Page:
free_1864169

Questions In These Precarious Times Need Answers

In these troubling and precarious times it’s only natural that fears and insecurities are on the rise. The result is an equally rising number of questions that warrant and deserve some kind of answers.

Some things are conspicuous:

  1. Fear causes even the bravest to abandon the trivial while holding fast to the certain—What we know.
  2. All of us have many of the questions.
  3. None of us has all the answers.
  4. All of us have some of the answers.

We live in an ever-changing and frightening time. As a physician I hear questions from patients and their loved ones about survival from trauma and disease or other medical battles. One of the most common topics of discussion is faith—that someone is in charge.

But people are also confronted with fears about the world we live in and all of its increasingly discernible dangers like terrorism or the evil types I wrote about in prior blogs http://drmarkmcd.com/2016/07/01/bad-things-happen-good-people/

A precarious world surrounds us.

In light of the recent election, citizens of the US are acutely aware of change on the horizon. The outcome suggests that many are tired of the status quo. Many of those who are not, were too indifferent or dismayed to vote.

Interestingly, a pre-election focus group found that supporters for each of the candidates “knew what they knew” but were unable to listen to any contentions of the opposition. They were so sure that they were right, nothing else mattered. Little, if anything else, was heard.

Events happening around the globe seem random or capricious, at times inciting fear or trepidation into the hearts of people of all ages and walks of life. Terrorism is an evil that is escalating globally and thus affecting everyone on the planet. It’s an evil germinated from a seed of hatred and planted by those with fears of their own, hardly greater than those instilled into their victims.

We’re inundated daily with news of further unrest in the middle east like the recent blood war between Iraqi soldiers and the ruthless and hateful force that is ISIS. For the loved ones of our men and women in the armed forces, the repercussions of that struggle are fears that are permeating every square inch of our homeland.

Now more than ever, people want to know: There’s a God still in charge.

There’s an old saying:

There are no atheists in foxholes.

Our personal struggles become the foxholes that foster our beliefs. At least that has been true for me. As such, what we “know” is the result of the experiences we live (and learn) which often become testimonies to the beliefs we hold.

I’m an ordinary guy who has experienced some extraordinary events. Raised in a Christian home and family, we suffered a tragic house fire that claimed the lives of my mother and brother. I questioned my faith which was challenged to say the least.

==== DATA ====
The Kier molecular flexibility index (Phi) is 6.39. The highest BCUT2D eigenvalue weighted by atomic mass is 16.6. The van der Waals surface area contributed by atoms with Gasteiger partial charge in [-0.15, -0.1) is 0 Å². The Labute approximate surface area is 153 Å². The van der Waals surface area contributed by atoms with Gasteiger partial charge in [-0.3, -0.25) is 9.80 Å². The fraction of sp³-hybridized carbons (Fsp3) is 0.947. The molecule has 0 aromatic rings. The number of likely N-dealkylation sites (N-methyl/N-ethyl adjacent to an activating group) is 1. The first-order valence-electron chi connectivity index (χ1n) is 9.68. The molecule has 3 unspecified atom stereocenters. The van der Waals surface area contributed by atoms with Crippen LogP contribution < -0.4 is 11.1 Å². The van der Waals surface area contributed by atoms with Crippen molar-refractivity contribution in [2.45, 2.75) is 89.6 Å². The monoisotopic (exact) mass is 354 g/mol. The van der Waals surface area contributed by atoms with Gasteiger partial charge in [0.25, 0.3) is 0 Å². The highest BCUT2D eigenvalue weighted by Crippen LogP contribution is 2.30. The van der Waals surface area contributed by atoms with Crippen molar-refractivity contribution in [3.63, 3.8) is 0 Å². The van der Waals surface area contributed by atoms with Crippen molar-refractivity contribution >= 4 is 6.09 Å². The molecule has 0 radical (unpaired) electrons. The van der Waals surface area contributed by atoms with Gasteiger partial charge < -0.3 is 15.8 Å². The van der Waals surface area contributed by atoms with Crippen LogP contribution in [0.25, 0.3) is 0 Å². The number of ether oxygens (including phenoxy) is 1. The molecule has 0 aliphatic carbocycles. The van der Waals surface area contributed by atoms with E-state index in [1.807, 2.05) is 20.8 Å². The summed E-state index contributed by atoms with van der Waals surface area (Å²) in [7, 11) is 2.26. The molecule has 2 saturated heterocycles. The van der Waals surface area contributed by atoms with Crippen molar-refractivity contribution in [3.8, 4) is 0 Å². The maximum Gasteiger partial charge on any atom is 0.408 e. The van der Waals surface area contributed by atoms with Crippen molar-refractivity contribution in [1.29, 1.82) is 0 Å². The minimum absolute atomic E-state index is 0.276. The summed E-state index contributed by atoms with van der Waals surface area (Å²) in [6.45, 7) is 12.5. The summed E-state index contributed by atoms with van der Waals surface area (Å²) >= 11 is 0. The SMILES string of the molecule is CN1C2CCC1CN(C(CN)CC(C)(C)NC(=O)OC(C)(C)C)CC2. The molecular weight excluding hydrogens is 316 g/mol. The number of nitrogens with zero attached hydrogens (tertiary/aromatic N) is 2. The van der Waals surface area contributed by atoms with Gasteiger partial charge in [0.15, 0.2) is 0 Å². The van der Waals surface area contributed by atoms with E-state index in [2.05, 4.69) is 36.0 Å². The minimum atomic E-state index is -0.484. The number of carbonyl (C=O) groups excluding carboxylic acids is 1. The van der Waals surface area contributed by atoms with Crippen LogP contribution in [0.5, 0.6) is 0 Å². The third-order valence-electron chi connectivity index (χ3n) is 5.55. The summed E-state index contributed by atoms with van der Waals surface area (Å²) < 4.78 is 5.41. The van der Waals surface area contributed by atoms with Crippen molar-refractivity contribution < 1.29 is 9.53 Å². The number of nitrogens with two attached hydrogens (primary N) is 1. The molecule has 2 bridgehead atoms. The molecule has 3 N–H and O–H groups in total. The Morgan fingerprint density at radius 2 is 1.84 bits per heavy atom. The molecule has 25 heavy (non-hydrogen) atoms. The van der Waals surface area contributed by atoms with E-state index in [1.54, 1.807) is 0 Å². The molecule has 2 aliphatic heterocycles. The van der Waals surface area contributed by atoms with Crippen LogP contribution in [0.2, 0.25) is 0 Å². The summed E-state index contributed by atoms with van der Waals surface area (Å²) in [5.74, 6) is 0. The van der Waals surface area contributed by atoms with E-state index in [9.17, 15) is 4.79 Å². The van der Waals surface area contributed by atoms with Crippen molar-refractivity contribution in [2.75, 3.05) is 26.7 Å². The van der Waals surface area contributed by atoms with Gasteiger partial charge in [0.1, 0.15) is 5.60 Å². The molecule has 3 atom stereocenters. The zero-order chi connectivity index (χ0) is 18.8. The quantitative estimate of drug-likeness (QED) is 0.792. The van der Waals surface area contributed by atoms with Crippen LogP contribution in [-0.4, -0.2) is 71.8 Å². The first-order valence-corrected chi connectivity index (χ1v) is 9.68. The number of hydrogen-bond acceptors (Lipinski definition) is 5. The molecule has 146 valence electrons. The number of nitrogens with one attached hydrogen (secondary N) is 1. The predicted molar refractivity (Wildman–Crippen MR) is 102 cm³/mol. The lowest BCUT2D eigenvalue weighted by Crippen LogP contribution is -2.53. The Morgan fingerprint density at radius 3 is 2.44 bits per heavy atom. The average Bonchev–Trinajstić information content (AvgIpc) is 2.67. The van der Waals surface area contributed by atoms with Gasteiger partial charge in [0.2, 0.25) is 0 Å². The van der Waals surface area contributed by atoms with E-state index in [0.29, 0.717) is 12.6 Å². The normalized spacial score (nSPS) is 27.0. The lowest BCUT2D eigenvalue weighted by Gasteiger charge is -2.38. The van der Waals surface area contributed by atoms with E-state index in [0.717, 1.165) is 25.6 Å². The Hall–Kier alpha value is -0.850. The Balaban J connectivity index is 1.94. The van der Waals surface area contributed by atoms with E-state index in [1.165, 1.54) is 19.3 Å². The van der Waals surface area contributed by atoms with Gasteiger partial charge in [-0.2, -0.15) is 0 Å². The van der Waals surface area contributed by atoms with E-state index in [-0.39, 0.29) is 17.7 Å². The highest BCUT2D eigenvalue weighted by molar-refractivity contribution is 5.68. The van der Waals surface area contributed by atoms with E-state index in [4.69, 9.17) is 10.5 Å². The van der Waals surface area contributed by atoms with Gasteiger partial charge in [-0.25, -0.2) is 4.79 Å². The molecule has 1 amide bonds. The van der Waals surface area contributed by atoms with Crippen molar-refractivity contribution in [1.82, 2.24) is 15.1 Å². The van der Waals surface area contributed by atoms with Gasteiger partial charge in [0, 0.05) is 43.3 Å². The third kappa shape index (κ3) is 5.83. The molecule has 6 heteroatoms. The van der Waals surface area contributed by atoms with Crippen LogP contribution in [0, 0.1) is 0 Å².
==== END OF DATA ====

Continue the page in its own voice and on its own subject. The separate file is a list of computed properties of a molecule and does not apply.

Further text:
Recovering from severe burns that were quite nearly fatal, I had a near death experience that forged strong convictions and my faith in God. From, and partly because of the tragedy, after confronting many subsequent medical obstacles, along with life transforming circumstances, I became a physical therapist and then a reconstructive surgeon.

Abandoning the trivial.

Many opportunities with patients over the years have resulted in occasions  allowing them to share their stories, lessons, and faith. Those personal experiences have increasingly become more and more important. They’ve come to be what I know to be true—germane to my understanding and acceptance of the world.

My faith has never left me with with even the slightest sense of moral favor or preponderance. In fact, in contrast, the more I’ve grown spiritually, the more I realize my fears, shortcomings, and insecurities. Honestly—looking back, my journey has been filled with mistakes, blunders, and stumbles.

I can only pray they will serve as beacons of warning to my sons, coming along behind me.

lighthouse-820431_1280

Thankfully, I nurture a relationship with a God I’ve come to know as loving and forgiving—and the one reason I’m surviving these ever changing times.

Ironically, the longer I live, the fewer things I really “know.”

Those few things become that much more vital to my happiness, peace, and serenity. How could I not have faith? I’ve got nothing to lose believing, and everything to lose should I choose to walk agnostically through life alone.

So…all of us have questions and none of us has all the answers. But, as these times become increasingly precarious, our fears incite desperate cries for validity. We can’t help but start, to “know what we know.” Our personal stories will foster our own personal truths and beliefs.

The danger arises if, or when, we stop listening.

It’s perilous because,  all of us have some of the answers. Everyone has a story worthy of being heard. Given our fears in this chaotic world, we can not afford to stop listening.

Do you have a story that is testimony to “what you know” perhaps answering some of the questions in these precarious times?

Please feel free to share your thoughts.

  • Timely thoughts, Mark! When we know what we know it becomes difficult to listen. Well said.

Share This

Subscribe and Receive an

Advanced Preview of My Book

It is simple and only takes a couple seconds. Your information will be kept private and you can unsubscribe at any time.

Success! You will receive an opt-in email, please confirm your subscription.